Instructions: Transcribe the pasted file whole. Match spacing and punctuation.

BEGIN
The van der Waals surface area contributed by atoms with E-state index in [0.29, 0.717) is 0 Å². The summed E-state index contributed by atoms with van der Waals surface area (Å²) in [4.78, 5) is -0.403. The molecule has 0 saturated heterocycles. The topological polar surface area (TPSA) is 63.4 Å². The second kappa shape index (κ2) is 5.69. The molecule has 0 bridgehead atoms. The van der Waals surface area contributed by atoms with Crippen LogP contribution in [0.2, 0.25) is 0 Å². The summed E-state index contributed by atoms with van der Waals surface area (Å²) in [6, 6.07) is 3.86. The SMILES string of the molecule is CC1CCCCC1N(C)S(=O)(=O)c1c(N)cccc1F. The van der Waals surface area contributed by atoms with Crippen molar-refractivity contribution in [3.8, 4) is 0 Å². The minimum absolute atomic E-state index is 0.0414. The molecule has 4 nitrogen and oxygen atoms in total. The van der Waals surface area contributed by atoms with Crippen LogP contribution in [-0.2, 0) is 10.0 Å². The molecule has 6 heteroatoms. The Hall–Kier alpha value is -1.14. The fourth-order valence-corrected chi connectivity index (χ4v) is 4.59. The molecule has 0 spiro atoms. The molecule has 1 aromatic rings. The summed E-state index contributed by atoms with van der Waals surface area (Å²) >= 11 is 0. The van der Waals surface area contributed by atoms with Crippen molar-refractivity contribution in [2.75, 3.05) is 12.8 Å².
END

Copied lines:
The van der Waals surface area contributed by atoms with E-state index in [0.29, 0.717) is 0 Å². The summed E-state index contributed by atoms with van der Waals surface area (Å²) in [4.78, 5) is -0.403. The molecule has 0 saturated heterocycles. The topological polar surface area (TPSA) is 63.4 Å². The second kappa shape index (κ2) is 5.69. The molecule has 0 bridgehead atoms. The van der Waals surface area contributed by atoms with Crippen LogP contribution in [0.2, 0.25) is 0 Å². The summed E-state index contributed by atoms with van der Waals surface area (Å²) in [6, 6.07) is 3.86. The SMILES string of the molecule is CC1CCCCC1N(C)S(=O)(=O)c1c(N)cccc1F. The van der Waals surface area contributed by atoms with Crippen molar-refractivity contribution in [3.8, 4) is 0 Å². The minimum absolute atomic E-state index is 0.0414. The molecule has 4 nitrogen and oxygen atoms in total. The van der Waals surface area contributed by atoms with Crippen LogP contribution in [-0.2, 0) is 10.0 Å². The molecule has 6 heteroatoms. The Hall–Kier alpha value is -1.14. The fourth-order valence-corrected chi connectivity index (χ4v) is 4.59. The molecule has 0 spiro atoms. The molecule has 1 aromatic rings. The summed E-state index contributed by atoms with van der Waals surface area (Å²) >= 11 is 0. The van der Waals surface area contributed by atoms with Crippen molar-refractivity contribution in [2.75, 3.05) is 12.8 Å².